Friday, 30 September 2016

Weeks 3-4 at QA Consulting: Enterprise Architecture, Lowry, Gnomes

"When you gaze long into an abyss, the abyss also gazes into you." - Friedrich Nietzsche

Before last week I didn't think I had inherited my dad's seemingly irrational hatred of garden gnomes, but now I'm starting to reconsider my position. There's something vaguely sinister about the little ceramic monstrosities, from their rosy cheeks to their bulging eyes to the way they seem to infest gardens all over the country like an invasive species. Surprisingly, though, the fact that the fictional company we've been dealing with in the past couple of weeks of training specialises in "gnomes, gnome accessories and garden ornaments" is far from the most worrying thing about it. Judging from the information we've been given, the company is almost certainly committing tax evasion, and may also be either a money laundering scheme for a drug cartel or some sort of neo-Nazi cult.

But I'm getting ahead of myself. These two weeks have been devoted to the wonders of Enterprise Architecture, and that means lots of group work. Some of the highlights have included conducting interviews with the fictional company's various incompetent employees, attempting to facilitate a workshop, and writing terms of reference documentation for just about everything. On the whole, I can certainly appreciate how useful this skill set is to have, and the group work has gone quite smoothly (more so than the majority of group projects I did at university, at least), but personally I'm not sure I enjoy this whole business side of things quite as much as the technical aspect. Hopefully this will change when I work with an actual client. One with fewer gnomes, ideally.

Last week's training was temporarily relocated to a large conference room in the Lowry theatre / art gallery (not to be confused with the Lowry outlet mall directly opposite, although that did become the go-to place for lunch), which meant a shorter walk each morning as well as free biscuits! The downside was that the building's wifi was terrible to the point of being virtually unusable. The building itself is quite nice, though I can't speak for the actual art gallery portion as of yet -- one of these days I'll make time to visit, as I am a big fan of L.S. Lowry's artwork.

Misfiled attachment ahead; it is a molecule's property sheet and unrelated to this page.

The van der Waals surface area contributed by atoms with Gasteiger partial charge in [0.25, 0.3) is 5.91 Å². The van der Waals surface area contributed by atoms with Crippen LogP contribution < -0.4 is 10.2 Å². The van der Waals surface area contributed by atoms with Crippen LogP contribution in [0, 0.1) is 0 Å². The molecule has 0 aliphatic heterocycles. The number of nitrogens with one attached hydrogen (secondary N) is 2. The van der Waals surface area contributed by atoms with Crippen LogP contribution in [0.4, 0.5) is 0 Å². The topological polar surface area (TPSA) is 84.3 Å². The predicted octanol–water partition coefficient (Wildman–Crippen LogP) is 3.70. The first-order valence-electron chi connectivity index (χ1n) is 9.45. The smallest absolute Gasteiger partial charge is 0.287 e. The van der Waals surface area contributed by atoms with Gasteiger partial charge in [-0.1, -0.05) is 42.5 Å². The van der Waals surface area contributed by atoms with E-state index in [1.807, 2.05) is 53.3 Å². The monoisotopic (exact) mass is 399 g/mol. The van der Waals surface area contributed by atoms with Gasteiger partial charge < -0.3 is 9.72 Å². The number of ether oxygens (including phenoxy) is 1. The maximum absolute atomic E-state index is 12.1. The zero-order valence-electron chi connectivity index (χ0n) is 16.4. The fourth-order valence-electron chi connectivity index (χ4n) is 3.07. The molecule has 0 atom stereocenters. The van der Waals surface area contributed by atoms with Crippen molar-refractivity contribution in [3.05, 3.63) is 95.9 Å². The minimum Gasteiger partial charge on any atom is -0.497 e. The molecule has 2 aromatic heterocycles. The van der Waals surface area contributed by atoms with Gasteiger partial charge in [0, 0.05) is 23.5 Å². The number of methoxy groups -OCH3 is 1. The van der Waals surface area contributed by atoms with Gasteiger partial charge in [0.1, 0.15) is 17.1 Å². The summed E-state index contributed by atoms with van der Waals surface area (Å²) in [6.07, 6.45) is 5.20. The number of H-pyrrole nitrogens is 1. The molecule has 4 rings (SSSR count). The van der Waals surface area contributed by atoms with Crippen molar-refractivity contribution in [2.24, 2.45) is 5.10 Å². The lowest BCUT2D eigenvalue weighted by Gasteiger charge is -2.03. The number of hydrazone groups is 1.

At the weekend I made my first proper venture into the heart of Manchester, and in doing so gained a new appreciation for how quiet the area around my apartment really is. I suppose I shouldn't be surprised at a major shopping district being busy on a Sunday afternoon, but this was far beyond anything I had experienced back in Nottingham. The streets, despite how wide they were, were so crowded that trying to navigate them was like swimming into a tidal wave, and the massive buildings on all sides only added to the claustrophobic atmosphere. I tried to take refuge in the Manchester Arndale shopping centre, but not only was this building somehow even more crowded than outside, it also seemed to comprise an alternate dimension wherein the normal laws of geometry didn't apply. If you've ever read the book House of Leaves then you might be able to picture it; otherwise, just imagine an M.C. Escher painting. Corridors looped around on each other in ways that shouldn't be physically possible, stairs were placed apparently at complete random, there were lifts that appeared to go nowhere at all, and shops that at first looked like mere holes in the wall opened up into caverns that went on seemingly forever. The worst part is that the range of shops is much better than what's nearby, so I will inevitably have to brave the crowds again in the future.

Since I've spend the majority of this entry complaining about how stressful everything has been, I will wind things down with a picture I took a few days ago of a rather pretty sunset:

Just out of shot: around half a dozen other people also taking pictures of this sunset.

- Sam

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